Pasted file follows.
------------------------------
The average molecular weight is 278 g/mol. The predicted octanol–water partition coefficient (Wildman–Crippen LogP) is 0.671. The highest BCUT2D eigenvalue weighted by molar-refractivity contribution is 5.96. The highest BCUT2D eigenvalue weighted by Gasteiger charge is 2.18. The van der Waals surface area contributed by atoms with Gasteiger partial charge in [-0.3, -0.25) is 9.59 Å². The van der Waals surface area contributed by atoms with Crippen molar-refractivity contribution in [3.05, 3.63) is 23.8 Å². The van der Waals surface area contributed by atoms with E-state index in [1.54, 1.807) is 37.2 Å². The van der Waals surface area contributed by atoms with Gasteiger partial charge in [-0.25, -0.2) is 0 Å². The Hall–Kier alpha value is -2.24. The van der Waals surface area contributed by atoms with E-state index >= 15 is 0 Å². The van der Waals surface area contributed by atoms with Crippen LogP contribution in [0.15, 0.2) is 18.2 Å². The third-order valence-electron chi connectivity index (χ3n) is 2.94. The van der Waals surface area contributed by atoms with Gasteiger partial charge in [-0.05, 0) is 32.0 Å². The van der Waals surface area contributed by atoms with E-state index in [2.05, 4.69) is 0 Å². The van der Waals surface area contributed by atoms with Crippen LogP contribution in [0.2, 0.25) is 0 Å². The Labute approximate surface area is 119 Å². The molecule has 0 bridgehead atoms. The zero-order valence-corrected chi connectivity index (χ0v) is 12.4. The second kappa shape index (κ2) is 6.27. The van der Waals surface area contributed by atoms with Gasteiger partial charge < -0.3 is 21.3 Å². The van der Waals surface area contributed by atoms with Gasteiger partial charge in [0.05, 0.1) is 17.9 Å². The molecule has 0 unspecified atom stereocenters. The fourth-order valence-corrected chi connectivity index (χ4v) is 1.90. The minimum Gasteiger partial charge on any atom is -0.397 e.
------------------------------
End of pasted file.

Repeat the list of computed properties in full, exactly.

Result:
The average molecular weight is 278 g/mol. The predicted octanol–water partition coefficient (Wildman–Crippen LogP) is 0.671. The highest BCUT2D eigenvalue weighted by molar-refractivity contribution is 5.96. The highest BCUT2D eigenvalue weighted by Gasteiger charge is 2.18. The van der Waals surface area contributed by atoms with Gasteiger partial charge in [-0.3, -0.25) is 9.59 Å². The van der Waals surface area contributed by atoms with Crippen molar-refractivity contribution in [3.05, 3.63) is 23.8 Å². The van der Waals surface area contributed by atoms with E-state index in [1.54, 1.807) is 37.2 Å². The van der Waals surface area contributed by atoms with Gasteiger partial charge in [-0.25, -0.2) is 0 Å². The Hall–Kier alpha value is -2.24. The van der Waals surface area contributed by atoms with E-state index >= 15 is 0 Å². The van der Waals surface area contributed by atoms with Crippen LogP contribution in [0.15, 0.2) is 18.2 Å². The third-order valence-electron chi connectivity index (χ3n) is 2.94. The van der Waals surface area contributed by atoms with Gasteiger partial charge in [-0.05, 0) is 32.0 Å². The van der Waals surface area contributed by atoms with E-state index in [2.05, 4.69) is 0 Å². The van der Waals surface area contributed by atoms with Crippen LogP contribution in [0.2, 0.25) is 0 Å². The Labute approximate surface area is 119 Å². The molecule has 0 bridgehead atoms. The zero-order valence-corrected chi connectivity index (χ0v) is 12.4. The second kappa shape index (κ2) is 6.27. The van der Waals surface area contributed by atoms with Gasteiger partial charge < -0.3 is 21.3 Å². The van der Waals surface area contributed by atoms with Gasteiger partial charge in [0.05, 0.1) is 17.9 Å². The molecule has 0 unspecified atom stereocenters. The fourth-order valence-corrected chi connectivity index (χ4v) is 1.90. The minimum Gasteiger partial charge on any atom is -0.397 e.